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pet portrait

pet portrait
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JDLifeshots September 09, 2014
Adorable capture! Awarded.
BRIN October 09, 2014
Wonderful shot!
adovgan December 14, 2015
What a shot!!! You made me laugh...
adavies PRO+
adavies May 03, 2016
So cute! If you haven't done so already, please consider joining my Animal Antics challenge:)
marilenavaccarini PRO
marilenavaccarini September 20, 2020
So cute
manh PRO+
manh April 12, 2023
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Behind The Lens


This shot was taken in studio, with the muslin backdrop draped over a table so that the kitty was at a comfortable shooting height.


It was taken in the evening, simply because it was when the cat's caretaker was able to bring the little guy in.


I set up two studio lights (White Lightning 1200) in softboxes. One on either side. The lighting set up for these was pretty flat because a kitten moves around so much. If I had set up more dramatic lighting it might have been an improvement, but I might not have captured the shot I wanted. When photographing pets that are constantly moving, compromises have to be made sometimes. This is especially true when it is for a client, as this one was. A client does not like to hear "we have some shots with amazing moody lighting, but none with the pose we were going for".


The camera was the Nikon D300S. My lens was the Nikon 70-200mm f2.8 VRII which is because I was shooting a small subject. Yes I could have gotten in closer with a smaller lens, but then I would be running the risk of perspective distortion. Lighting was from two Paul C Buff White Lightning 1200 studio flash units. They are old and heavy, but they are workhorses and have never let me down. They were each softened by a large softbox, which you can see in the catchlights in the eyes of the kitten. Shutter speed was actually a mistake at 1/125th which is lower than I should have been at. For a moving subject like this, I should be at 1/250th sec which is the D300S's flash sync speed, to stop as much motion blur as possible. I find that in the heat of the action I sometimes accidentally move the shutter speed dial. In studio with flash the exposure does not really depend on the shutter speed so small changes can go unnoticed. Aperture was 6.3 which was a compromise between having decent depth of field in focus for the subject, and wanting the muslin background to be blurred so it is not distracting.


I am a big supporter of animal rescue and animal welfare. In my many years of photography I have always wanted to photograph a young kitten, but never had. The giant tea cup had been purchased months earlier with a shot just like this in mind. The concept of the tea cup and kitten came from a photograph I had seen on the internet and fell in love with.


I do 90% of my editing in Photoshop. With a moving subject like this kitten, a photograph is rarely perfect right out of the camera. In this case I had to straighten the photo slightly. Then cloned out a bit of stray feather parts which had fallen on the muslin.(from amusing the subject) The muslin background was darkened to my taste and a bit of blur added because it was not quite as soft as I wanted it to be. The final touch is to use a bit of Topaz Detail on the fur to make the individual pieces of fur really pop. I sharpen my photographs when I am outputting the file for use, because it depends on the usage how much I sharpen.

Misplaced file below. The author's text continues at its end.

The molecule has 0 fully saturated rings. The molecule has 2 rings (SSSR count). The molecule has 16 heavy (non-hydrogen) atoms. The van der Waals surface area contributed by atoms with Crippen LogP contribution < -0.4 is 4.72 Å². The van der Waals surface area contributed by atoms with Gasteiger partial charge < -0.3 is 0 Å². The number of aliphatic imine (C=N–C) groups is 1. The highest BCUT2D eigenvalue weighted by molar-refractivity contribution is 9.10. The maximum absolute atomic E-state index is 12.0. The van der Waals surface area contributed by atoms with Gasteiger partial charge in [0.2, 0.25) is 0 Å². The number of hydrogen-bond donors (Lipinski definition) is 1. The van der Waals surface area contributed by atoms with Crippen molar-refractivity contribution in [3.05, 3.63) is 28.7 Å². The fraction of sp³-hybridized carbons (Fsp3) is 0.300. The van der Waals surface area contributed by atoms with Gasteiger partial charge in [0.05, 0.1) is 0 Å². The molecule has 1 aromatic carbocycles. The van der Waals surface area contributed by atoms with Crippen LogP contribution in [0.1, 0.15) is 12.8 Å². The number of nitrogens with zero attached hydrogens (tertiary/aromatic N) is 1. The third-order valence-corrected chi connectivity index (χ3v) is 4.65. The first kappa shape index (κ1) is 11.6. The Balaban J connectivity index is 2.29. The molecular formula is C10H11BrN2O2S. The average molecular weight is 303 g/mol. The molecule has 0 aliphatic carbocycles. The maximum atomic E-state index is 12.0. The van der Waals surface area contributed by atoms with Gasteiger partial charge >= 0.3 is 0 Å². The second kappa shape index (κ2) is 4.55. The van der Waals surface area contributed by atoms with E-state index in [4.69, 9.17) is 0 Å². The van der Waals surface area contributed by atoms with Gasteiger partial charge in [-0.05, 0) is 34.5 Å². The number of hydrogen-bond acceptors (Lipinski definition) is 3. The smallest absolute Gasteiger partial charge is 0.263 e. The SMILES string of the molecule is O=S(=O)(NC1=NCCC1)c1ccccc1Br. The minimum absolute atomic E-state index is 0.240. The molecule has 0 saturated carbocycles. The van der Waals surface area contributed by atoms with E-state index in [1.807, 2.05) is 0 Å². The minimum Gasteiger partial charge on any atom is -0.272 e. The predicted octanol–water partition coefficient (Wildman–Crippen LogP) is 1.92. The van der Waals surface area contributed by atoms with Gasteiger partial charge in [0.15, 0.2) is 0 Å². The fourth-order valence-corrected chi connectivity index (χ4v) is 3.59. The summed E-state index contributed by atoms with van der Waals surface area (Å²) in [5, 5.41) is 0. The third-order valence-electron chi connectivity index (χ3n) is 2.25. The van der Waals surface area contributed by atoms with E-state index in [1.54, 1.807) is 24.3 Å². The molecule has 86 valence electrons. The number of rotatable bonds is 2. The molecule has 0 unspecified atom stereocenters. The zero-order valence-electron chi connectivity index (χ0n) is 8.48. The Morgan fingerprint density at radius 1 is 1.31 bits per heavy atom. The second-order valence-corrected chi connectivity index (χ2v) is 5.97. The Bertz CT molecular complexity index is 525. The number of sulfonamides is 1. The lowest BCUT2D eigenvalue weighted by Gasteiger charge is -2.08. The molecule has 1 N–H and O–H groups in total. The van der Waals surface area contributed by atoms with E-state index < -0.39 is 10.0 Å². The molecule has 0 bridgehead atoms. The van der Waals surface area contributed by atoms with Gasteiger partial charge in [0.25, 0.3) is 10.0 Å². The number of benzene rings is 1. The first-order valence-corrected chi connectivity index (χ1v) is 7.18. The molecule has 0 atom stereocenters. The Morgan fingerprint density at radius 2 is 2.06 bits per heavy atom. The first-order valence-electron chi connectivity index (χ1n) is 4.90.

In my camera bag

Generally I will have a Nikon camera body, which is current a D700, with a couple of lenses, usually the 70-200mm F2.8 VRII and my Tamron 28-75 f2.8. If I am going to shoot nature and wildlife I will add in my Nikon TC-20EIII and my old Vivitar macro lens. I have a few different speedlights which I use at various times, and my SC 28 cord which allows me to take the flash off camera and still use TTL metering. If I am shooting in studio the speedlights will be substituted with my wireless flash triggering system which is also made by Paul C Buff Inc.


I think I have covered the technical details pretty well in the previous questions. When photographing pets I always try to have a handler available to do most of the placement of the pet and to do the inevitable chasing that will occur. In this case it was the cat's caretaker that was waving the feather toy around and trying to keep the little guy out of mischief. I generally have a rubber chicken or some kind of squeaky toy to get their attention towards the camera for the shot. I also suggest for small dogs and for cats to use a table to put them on. It saves my back a lot of work, and keeps me from having to lie on the floor. At the same time it keeps them from running off all over the place. Remember to only use the table when you have a handler that can protect them from falling or jumping off the edge of the table and hurting themselves. When photographing animals in a studio it is best to have the studio quite warm, almost as you would for an newborn. It helps to make them sleepy and easier to control. With most of my subjects I will tend to move around them to slightly change lighting and angles as I go, without it taking a bunch of time to move subjects or lighting around. (just be sure not to block your own light source with your body) Be ready to shoot at all times and react quickly because pets have expressions too. Capturing that is what will make your work get noticed in the huge glut of pet photographs out there. Finally, have fun yourself, and make sure the pet has fun too. It shows in the final product.

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